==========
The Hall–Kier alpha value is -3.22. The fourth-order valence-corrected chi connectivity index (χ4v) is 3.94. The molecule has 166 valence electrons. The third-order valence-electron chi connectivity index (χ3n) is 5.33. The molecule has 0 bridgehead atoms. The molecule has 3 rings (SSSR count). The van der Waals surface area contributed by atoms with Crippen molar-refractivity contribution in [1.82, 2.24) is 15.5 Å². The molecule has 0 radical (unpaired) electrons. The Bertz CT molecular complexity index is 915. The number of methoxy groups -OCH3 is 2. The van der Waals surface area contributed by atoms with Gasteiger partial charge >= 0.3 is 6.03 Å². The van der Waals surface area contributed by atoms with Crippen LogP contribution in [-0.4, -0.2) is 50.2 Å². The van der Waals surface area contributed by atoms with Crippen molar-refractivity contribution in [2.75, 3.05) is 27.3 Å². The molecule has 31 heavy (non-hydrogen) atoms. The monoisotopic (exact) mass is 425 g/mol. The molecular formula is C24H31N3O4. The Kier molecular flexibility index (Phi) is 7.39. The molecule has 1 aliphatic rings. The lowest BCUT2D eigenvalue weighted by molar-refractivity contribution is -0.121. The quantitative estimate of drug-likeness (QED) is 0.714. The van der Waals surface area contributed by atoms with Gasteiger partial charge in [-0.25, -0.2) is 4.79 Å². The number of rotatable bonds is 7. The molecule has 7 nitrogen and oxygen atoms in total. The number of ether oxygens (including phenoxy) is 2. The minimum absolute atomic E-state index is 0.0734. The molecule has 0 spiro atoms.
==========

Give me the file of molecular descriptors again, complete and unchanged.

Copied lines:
The Hall–Kier alpha value is -3.22. The fourth-order valence-corrected chi connectivity index (χ4v) is 3.94. The molecule has 166 valence electrons. The third-order valence-electron chi connectivity index (χ3n) is 5.33. The molecule has 0 bridgehead atoms. The molecule has 3 rings (SSSR count). The van der Waals surface area contributed by atoms with Crippen molar-refractivity contribution in [1.82, 2.24) is 15.5 Å². The molecule has 0 radical (unpaired) electrons. The Bertz CT molecular complexity index is 915. The number of methoxy groups -OCH3 is 2. The van der Waals surface area contributed by atoms with Gasteiger partial charge >= 0.3 is 6.03 Å². The van der Waals surface area contributed by atoms with Crippen LogP contribution in [-0.4, -0.2) is 50.2 Å². The van der Waals surface area contributed by atoms with Crippen molar-refractivity contribution in [2.75, 3.05) is 27.3 Å². The molecule has 31 heavy (non-hydrogen) atoms. The monoisotopic (exact) mass is 425 g/mol. The molecular formula is C24H31N3O4. The Kier molecular flexibility index (Phi) is 7.39. The molecule has 1 aliphatic rings. The lowest BCUT2D eigenvalue weighted by molar-refractivity contribution is -0.121. The quantitative estimate of drug-likeness (QED) is 0.714. The van der Waals surface area contributed by atoms with Gasteiger partial charge in [-0.25, -0.2) is 4.79 Å². The number of rotatable bonds is 7. The molecule has 7 nitrogen and oxygen atoms in total. The number of ether oxygens (including phenoxy) is 2. The minimum absolute atomic E-state index is 0.0734. The molecule has 0 spiro atoms.